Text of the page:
Determine with proof the number of ordered triples of sets which have the property (i) and (ii) . So basically this means that all the sets are disjoint.

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- July 25th 2007, 05:28 PMtukeywilliamsCounting Sets
Determine with proof the number of ordered triples of sets which have the property (i) and (ii) . So basically this means that all the sets are disjoint.

- July 25th 2007, 06:55 PMThePerfectHackerQuote:

So basically this means that all the sets are disjoint.

Think of a Venn diagram, see below.

Now the numbers can be placed anyway**except**into the shaded area. So we are placing "marbles" into 6 "boxes" (because there are 7 sections and we omit the middle section). The formula is:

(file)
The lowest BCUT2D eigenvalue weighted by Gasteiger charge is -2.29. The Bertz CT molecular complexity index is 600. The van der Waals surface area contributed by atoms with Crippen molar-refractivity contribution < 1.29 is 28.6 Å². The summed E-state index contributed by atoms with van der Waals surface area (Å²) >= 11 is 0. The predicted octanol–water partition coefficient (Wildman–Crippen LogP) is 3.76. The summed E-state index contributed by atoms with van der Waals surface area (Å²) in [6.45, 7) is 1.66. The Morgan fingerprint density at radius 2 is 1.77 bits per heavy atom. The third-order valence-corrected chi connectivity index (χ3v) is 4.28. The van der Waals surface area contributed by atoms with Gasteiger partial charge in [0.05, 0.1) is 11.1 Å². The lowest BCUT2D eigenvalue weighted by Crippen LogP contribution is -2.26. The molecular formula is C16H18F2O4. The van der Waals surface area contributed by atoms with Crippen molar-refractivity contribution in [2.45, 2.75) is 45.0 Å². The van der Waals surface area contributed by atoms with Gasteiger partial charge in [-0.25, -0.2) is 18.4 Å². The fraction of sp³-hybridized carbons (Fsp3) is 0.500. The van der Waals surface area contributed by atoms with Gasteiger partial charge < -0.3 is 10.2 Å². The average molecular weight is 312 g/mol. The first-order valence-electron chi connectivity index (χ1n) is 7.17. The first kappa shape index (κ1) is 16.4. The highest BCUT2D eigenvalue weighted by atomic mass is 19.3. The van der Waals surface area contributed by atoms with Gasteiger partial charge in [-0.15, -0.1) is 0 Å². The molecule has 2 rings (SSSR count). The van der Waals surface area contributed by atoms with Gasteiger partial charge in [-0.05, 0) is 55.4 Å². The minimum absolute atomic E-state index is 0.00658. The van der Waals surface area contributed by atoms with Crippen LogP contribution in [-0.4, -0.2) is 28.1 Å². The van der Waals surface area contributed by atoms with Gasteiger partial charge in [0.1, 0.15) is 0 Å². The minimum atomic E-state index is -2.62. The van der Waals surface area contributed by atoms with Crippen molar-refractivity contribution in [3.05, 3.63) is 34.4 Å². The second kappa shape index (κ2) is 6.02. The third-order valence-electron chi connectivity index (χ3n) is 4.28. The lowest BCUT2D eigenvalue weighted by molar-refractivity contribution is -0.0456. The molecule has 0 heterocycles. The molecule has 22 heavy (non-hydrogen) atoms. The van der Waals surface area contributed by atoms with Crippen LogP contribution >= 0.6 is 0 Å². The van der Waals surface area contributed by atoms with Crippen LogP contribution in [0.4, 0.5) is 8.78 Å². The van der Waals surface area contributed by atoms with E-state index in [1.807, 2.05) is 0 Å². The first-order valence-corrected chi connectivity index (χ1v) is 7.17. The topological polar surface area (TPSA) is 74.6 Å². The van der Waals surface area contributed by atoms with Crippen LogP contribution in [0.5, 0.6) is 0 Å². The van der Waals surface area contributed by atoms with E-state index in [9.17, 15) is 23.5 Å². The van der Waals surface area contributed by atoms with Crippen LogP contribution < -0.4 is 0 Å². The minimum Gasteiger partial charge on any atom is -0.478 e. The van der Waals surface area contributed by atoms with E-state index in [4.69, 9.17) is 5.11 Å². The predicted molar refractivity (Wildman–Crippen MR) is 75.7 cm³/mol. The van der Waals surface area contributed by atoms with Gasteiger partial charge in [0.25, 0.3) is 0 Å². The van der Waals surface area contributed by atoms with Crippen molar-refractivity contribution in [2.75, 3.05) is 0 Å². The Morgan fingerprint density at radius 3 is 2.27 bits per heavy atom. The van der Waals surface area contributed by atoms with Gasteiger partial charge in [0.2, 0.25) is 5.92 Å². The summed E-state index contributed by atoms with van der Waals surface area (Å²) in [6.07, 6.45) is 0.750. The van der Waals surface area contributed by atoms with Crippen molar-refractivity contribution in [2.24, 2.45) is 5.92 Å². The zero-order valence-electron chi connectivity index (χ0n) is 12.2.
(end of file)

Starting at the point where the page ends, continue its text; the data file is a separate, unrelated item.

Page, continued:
- July 25th 2007, 07:05 PMtukeywilliams
Could you also use matrices to solve this problem?

- July 25th 2007, 08:02 PMThePerfectHacker
I really have no idea? I am not a Combinatorics expert :(.

Perhaps, you can phrase this problem as a Graph Theory problem and then arrive at your answer by computing the adjancency matrix. But I have no idea how to do that. - July 25th 2007, 08:07 PMtukeywilliams
I was thinking that we could somehow use a binary relation. So there is some type of mapping (maybe a bijection?) between , and some type of matrix with so that there are no rows that are or .

- July 25th 2007, 09:52 PMtukeywilliams
I think there are possibilities for each row and therefore total possible triples?

- July 26th 2007, 04:34 AMPlato
On a strict reading of this problem as stated, I agree that the answer is .

However, are you sure that you have stated this question correctly?

As stated, the question has several different readings.

I have seen this sort of question many times: “How many ways can {0,1,2,…,8,9} be partitioned into three non-empty, pair-wise disjoint sets?”

Could that be what was meant by this question?